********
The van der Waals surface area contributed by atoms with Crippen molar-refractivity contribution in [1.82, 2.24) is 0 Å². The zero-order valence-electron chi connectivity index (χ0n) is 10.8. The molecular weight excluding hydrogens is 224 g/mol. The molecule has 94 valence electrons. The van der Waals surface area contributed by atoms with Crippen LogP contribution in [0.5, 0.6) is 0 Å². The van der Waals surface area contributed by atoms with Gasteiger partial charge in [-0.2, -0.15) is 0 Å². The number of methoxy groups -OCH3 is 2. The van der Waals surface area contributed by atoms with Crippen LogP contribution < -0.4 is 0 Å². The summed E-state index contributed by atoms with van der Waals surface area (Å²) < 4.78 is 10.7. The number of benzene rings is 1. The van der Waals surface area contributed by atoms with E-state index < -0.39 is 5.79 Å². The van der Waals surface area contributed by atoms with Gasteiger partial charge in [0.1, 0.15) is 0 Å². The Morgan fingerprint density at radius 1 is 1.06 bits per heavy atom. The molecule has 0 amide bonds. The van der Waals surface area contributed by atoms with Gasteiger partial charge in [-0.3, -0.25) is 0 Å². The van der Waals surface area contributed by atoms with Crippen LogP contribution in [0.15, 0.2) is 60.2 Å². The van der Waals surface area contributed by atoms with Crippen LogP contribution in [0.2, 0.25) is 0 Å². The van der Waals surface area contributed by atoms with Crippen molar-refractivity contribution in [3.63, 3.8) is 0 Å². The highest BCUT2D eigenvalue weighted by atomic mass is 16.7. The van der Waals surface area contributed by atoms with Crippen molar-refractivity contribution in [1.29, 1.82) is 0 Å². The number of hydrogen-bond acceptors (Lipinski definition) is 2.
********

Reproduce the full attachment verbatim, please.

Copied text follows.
The van der Waals surface area contributed by atoms with Crippen molar-refractivity contribution in [1.82, 2.24) is 0 Å². The zero-order valence-electron chi connectivity index (χ0n) is 10.8. The molecular weight excluding hydrogens is 224 g/mol. The molecule has 94 valence electrons. The van der Waals surface area contributed by atoms with Crippen LogP contribution in [0.5, 0.6) is 0 Å². The van der Waals surface area contributed by atoms with Gasteiger partial charge in [-0.2, -0.15) is 0 Å². The number of methoxy groups -OCH3 is 2. The van der Waals surface area contributed by atoms with Crippen LogP contribution < -0.4 is 0 Å². The summed E-state index contributed by atoms with van der Waals surface area (Å²) < 4.78 is 10.7. The number of benzene rings is 1. The van der Waals surface area contributed by atoms with E-state index < -0.39 is 5.79 Å². The van der Waals surface area contributed by atoms with Gasteiger partial charge in [0.1, 0.15) is 0 Å². The Morgan fingerprint density at radius 1 is 1.06 bits per heavy atom. The molecule has 0 amide bonds. The van der Waals surface area contributed by atoms with Gasteiger partial charge in [-0.3, -0.25) is 0 Å². The van der Waals surface area contributed by atoms with Crippen LogP contribution in [0.15, 0.2) is 60.2 Å². The van der Waals surface area contributed by atoms with Crippen LogP contribution in [0.2, 0.25) is 0 Å². The van der Waals surface area contributed by atoms with Crippen molar-refractivity contribution in [3.63, 3.8) is 0 Å². The highest BCUT2D eigenvalue weighted by atomic mass is 16.7. The van der Waals surface area contributed by atoms with Crippen molar-refractivity contribution in [1.29, 1.82) is 0 Å². The number of hydrogen-bond acceptors (Lipinski definition) is 2.